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The United States Court of Appeals for the Seventh Circuit (the “Seventh Circuit”) recently decided the case of Naperville Smart Meter Awareness v. City of Naperville, 900 F.3d 521 (7th Cir. 2018). The suit brought by Naperville Smart Meter Awareness (“NSMA”) alleged that the collection of smart meter energy-consumption data by the City of Naperville, Illinois, (the “City”) constituted an unreasonable search under the Fourth Amendment of the U.S. Constitution and should be prohibited.[1] The Seventh Circuit made two important holdings in the case. First, it held that the collection of smart meter data is, in fact, a search under the Fourth Amendment. Second, it held that under the specific facts of the case, the City’s smart meter program constitutes a reasonable search and thus does not violate customers’ Fourth Amendment rights.

[1] NMSA also brought state constitutional claims under the Illinois constitution that are not addressed here.

The Supreme Court’s October 2018 term is right around the corner, and one case will have a very practical impact on prospective copyright litigation.  In the Court’s only copyright case this term, Fourth Estate Public Benefit Corp. v. Wall-Street.com will settle the question of whether a plaintiff must have a valid copyright registration before filing an infringement suit or, instead, can merely have an application pending with the U.S. Copyright Office.

This year marks the 40th anniversary of the passage of the Pregnancy Discrimination Act, which amended Title VII of the Civil Rights Act. This amendment made it illegal to fire women for becoming pregnant, to deny insurance coverage for pregnancy-related conditions, or to require women to take unpaid leave after becoming pregnant.

Posted in Litigation

Does your company have an incident response plan in place in case of a cyberattack or data breach? Companies that do not understand the gravity of these events should take heed of this statistic: 90 percent of businesses that lose data due to a security incident shut down within two years, according to The Ponemon Institute.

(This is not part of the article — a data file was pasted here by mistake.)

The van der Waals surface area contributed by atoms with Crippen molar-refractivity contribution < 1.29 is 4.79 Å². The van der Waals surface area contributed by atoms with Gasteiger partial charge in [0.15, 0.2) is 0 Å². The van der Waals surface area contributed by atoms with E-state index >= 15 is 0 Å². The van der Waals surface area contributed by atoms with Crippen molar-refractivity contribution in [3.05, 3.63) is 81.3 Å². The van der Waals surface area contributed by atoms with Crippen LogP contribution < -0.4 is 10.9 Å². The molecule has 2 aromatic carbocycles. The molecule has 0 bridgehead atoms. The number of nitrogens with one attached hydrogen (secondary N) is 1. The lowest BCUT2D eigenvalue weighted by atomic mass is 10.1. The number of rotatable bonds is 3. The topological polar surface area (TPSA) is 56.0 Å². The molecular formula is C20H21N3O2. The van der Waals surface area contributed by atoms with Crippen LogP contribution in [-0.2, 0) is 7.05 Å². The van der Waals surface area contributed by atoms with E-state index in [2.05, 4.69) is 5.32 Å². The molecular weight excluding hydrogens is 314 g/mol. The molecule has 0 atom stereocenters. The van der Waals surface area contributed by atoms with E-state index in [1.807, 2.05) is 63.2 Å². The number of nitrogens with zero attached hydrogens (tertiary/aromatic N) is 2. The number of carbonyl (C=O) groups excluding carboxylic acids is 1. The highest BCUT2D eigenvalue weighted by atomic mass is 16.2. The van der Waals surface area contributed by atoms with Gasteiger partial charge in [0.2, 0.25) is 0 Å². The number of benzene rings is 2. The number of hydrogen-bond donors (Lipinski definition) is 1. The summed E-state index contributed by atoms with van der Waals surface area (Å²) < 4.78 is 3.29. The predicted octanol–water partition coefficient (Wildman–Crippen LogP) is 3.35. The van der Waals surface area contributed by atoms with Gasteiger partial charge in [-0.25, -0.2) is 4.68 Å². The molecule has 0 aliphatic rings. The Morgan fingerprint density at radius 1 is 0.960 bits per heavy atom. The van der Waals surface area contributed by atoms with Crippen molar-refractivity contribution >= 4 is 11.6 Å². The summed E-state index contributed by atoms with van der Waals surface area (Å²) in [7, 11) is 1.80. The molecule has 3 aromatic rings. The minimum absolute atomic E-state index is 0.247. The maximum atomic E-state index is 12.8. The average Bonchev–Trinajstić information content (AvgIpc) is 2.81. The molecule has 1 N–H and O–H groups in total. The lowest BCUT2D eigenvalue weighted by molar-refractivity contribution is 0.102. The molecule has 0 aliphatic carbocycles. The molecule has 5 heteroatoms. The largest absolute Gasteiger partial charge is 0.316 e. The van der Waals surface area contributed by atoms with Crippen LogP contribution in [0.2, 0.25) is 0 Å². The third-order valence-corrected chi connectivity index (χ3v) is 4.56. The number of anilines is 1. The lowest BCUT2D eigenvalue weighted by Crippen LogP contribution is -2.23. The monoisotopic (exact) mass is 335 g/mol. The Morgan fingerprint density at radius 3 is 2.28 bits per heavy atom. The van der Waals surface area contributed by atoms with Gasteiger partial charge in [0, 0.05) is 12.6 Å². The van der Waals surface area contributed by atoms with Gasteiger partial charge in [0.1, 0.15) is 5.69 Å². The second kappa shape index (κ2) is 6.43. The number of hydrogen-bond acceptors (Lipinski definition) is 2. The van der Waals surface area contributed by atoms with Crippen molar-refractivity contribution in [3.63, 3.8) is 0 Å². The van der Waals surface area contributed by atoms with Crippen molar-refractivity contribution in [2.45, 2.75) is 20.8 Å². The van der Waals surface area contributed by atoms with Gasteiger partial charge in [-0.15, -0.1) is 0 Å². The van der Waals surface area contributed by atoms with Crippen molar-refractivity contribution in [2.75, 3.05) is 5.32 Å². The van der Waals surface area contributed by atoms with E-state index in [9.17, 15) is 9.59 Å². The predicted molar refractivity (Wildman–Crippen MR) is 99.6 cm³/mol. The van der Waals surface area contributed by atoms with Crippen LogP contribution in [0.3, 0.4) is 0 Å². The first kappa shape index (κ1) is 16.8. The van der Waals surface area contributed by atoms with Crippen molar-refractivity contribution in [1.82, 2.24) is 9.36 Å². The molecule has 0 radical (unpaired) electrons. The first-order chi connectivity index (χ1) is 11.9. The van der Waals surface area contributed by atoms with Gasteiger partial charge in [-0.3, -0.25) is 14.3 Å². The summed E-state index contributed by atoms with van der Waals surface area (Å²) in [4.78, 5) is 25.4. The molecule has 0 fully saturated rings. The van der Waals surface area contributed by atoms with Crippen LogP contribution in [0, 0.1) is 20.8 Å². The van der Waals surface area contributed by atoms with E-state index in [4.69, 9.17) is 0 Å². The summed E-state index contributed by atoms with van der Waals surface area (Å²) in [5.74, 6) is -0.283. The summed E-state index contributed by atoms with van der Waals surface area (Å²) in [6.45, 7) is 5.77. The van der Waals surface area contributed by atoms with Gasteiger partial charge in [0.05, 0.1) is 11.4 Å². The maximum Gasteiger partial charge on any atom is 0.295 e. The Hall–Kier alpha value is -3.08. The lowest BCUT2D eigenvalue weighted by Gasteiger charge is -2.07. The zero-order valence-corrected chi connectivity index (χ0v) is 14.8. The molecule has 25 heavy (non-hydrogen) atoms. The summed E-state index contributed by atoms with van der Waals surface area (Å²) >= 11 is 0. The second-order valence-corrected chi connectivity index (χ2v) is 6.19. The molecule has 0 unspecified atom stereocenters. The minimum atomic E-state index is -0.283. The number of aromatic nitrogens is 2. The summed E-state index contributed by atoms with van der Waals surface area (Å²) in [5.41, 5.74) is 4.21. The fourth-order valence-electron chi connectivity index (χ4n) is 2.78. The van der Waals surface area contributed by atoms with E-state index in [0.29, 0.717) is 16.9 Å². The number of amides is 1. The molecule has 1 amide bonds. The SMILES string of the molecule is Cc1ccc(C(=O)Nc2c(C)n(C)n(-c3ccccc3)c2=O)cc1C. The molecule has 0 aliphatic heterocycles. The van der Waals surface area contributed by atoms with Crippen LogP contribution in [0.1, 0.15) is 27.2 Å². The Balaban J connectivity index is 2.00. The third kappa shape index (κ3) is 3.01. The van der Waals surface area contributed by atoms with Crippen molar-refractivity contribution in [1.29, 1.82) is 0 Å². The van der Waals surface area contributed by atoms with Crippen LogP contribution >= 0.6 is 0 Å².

This summer has been filled with legal changes that significantly impact businesses that sell online. The California Consumer Privacy Act of 2018 will impact the way businesses collect, store, and sell customers’ private information, and the recent case of South Dakota v. Wayfair will change the way online retailers handle sales tax.

How has the #MeToo movement impacted your business? For many, the rise of the #MeToo movement in 2017 has led to more women and men publicly talking about sexual harassment they have experienced in the past or are currently experiencing at work. Companies clearly do not want to find themselves defending against sexual harassment lawsuits. How can you minimize this risk?

This article appeared in the Indianapolis Business Journal on July 20, 2018.

The vast majority of companies in the United States are small, privately owned, with fewer than 500 employees. Many are family-owned, some are venture-capital-backed, others are supported by private equity.

Posted in Litigation

The 11th Circuit recently released its long-awaited opinion in FTC v. LabMD. Anyone monitoring data privacy regulation in America has been waiting for this opinion to help corporations understand their obligations under US privacy regulation. 

This article originally appeared in Medical News on June 27, 2018.  

There is a recent trend of physician practices partnering with private equity firms (PE Firms) as hospitals and other large health systems have curtailed their acquisition of physician practices.

Recent events involving the Red Hen restaurant in Lexington, Virginia should give everyone pause.

A short summary. Sarah Huckabee Sanders, the President’s Press Secretary, came to the Red Hen for dinner with her family on June 22, 2018. Stephanie Wilkinson, owner of the Red Hen, asked Mrs. Sanders to leave after the Red Hen’s staff said they felt uncomfortable having Sanders in the restaurant. The Sanders family complied and went elsewhere.

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